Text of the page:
Reminder: Torture is not our only crime


Gina Haspel, who oversaw a CIA black site in Thailand, is poised to become the agency’s new director.

The Senate is prepared to confirm Gina Haspel, a longtime CIA official, to replace Mike Pompeo as the agency’s director. During her confirmation hearings, Haspel’s role in overseeing CIA torture programs – or “enhanced interrogation” – was a focal point. Haspel made headlines when she refused to answer Senator Kamala Harris’s question of whether “the previous interrogation techniques were immoral.” Her record on torture led Republican Senator John McCain, famously a torture survivor himself, to announce his opposition to her appointment.

Because of the secretive nature of the torture program, it’s difficult to know exactly what Haspel is responsible for. What is known is that she oversaw a CIA black site in Thailand to which suspected terrorists were disappeared, stripped of all human rights, and tortured. Under Haspel’s supervision, suspects were chained to walls, deprived of sleep, waterboarded, starved, twisted, psychologically traumatized, and beaten, all with no criminal charges, no attorney, and no public knowledge of their imprisonment. She later helped destroy evidence of the CIA’s crimes.

Despite her record, Haspel enjoys a consensus of support from establishment national security officials, including two former Obama-era CIA directors.  President Obama himself may have paved the way for her directorship by his refusal to investigate or hold accountable Bush-era torturers, saying, “We need to look forward as opposed to looking backwards.” Former Vice President Dick Cheney enthusiastically endorsed Haspel and went even further, saying, “The techniques we used were not torture… if it were my call, I’d do it again.”

Then on Friday, reports leaked that Kelly Sadler, a special assistant to President Trump, had remarked during a staff meeting that John McCain’s opposition to Haspel was irrelevant because “he’s dying anyway.” The resulting snafu effectively shifted the national conversation away from Haspel’s torture record and onto the crassness of the Trump Administration. A broad spectrum of pundits and politicians, from democratic socialist Bernie Sanders to Republican Lindsey Graham, demanded an apology from the White House.

McCain is widely regarded as an American hero, so such a dismissive and crude joke about him caused fits. But leaving aside the tastelessness of Sadler’s remark, it’s well worth examining McCain’s record. He’s been a consistent opponent of the US torture program going back to the Bush years, a position chalked up to his own harrowing experience as a prisoner of war in Vietnam.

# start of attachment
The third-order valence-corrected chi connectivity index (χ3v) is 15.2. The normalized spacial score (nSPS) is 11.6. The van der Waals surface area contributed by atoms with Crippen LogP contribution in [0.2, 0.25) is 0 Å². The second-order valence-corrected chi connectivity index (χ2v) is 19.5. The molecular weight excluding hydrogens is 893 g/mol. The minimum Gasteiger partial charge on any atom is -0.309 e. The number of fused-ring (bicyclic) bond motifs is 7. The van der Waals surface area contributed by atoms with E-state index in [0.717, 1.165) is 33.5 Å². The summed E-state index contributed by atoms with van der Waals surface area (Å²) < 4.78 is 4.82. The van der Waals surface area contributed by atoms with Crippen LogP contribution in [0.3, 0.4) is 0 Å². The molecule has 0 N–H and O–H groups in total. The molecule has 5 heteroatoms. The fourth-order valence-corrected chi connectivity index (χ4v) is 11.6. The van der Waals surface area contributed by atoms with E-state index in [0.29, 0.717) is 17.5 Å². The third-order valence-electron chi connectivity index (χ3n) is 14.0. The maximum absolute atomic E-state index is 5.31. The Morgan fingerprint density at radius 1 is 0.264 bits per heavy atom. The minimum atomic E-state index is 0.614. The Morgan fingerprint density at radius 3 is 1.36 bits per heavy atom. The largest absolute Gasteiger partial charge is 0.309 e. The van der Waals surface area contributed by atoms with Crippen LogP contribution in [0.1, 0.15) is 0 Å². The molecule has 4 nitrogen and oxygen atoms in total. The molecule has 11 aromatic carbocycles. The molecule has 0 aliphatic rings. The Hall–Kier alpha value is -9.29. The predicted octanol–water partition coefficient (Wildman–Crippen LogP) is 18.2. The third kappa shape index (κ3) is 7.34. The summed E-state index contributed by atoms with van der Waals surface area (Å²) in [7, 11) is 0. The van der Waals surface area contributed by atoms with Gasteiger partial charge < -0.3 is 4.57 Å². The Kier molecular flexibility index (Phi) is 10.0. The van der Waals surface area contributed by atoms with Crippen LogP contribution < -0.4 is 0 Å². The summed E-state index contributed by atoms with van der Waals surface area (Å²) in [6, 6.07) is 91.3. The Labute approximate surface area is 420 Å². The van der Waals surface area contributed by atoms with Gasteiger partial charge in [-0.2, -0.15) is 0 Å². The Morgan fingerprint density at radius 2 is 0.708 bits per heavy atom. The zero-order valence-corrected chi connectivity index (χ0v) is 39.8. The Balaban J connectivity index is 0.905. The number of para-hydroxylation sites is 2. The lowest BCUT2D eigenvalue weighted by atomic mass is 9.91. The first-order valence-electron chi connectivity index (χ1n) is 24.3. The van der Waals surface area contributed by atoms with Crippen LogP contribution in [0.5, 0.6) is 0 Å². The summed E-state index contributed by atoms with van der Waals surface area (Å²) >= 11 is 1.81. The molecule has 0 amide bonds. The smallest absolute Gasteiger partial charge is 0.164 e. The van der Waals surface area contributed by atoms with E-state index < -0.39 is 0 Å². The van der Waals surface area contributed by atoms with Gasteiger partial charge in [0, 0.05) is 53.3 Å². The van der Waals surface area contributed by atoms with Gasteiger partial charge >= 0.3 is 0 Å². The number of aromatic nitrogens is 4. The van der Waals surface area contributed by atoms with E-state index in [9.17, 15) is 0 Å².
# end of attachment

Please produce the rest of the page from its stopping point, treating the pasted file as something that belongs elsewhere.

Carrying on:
On the other hand, McCain is one of the most hawkish senators in modern history and has been a reliable supporter of virtually every act of US aggression. He has called for military action in Syria, Lybia, Kosovo, Nigeria, Bosnia, North Korea, Sudan, and elsewhere. As a presidential candidate in 2007, he sang a song called “Bomb Iran.” He was an enthusiastic cheerleader of the 2003 invasion of Iraq, perhaps the most consequential crime of the last four decades of human history; one 2013 estimate placed the number of dead Iraqis at 500,000.

McCain is not alone in his warmongering. In fact, he’s a quintessential representation of American foreign policy going back decades, right up to President Trump. Recent shifts in the Trump Administration indicate increasing hostilities with Iran, quite possibly leading up to war. Trump has maintained or increased US involvement in countries like Afghanistan and has twice in his presidency bombed Syria, in flagrant violation of both international law and the US Constitution.  As a candidate, Trump boldly promised to resurrect the torture program, making his appointment of Haspel doubly ominous.

It’s impossible to calculate the sum total of death and cruelty visited on the world by McCain’s, and the US government’s, militarism. Kamala Harris was right to ask Haspel about the morality of torture, but notice that no one in official Washington challenges the morality of invasions and dropping bombs. There are no sanctimonious declarations of “That’s not what America stands for” when millions lose their lives, homes, and loved ones as a consequence of military aggression enabled by John McCain and others.

Haspel’s likely confirmation is a stark reminder that the United States is a lawless nation. She is a war criminal complicit in torture. In terms of body count, though, McCain has her beat by a country mile. He has no moral high ground to stand on. To be against torture but in favor of mass slaughter is a truly difficult, if not impossible, philosophical position to justify.

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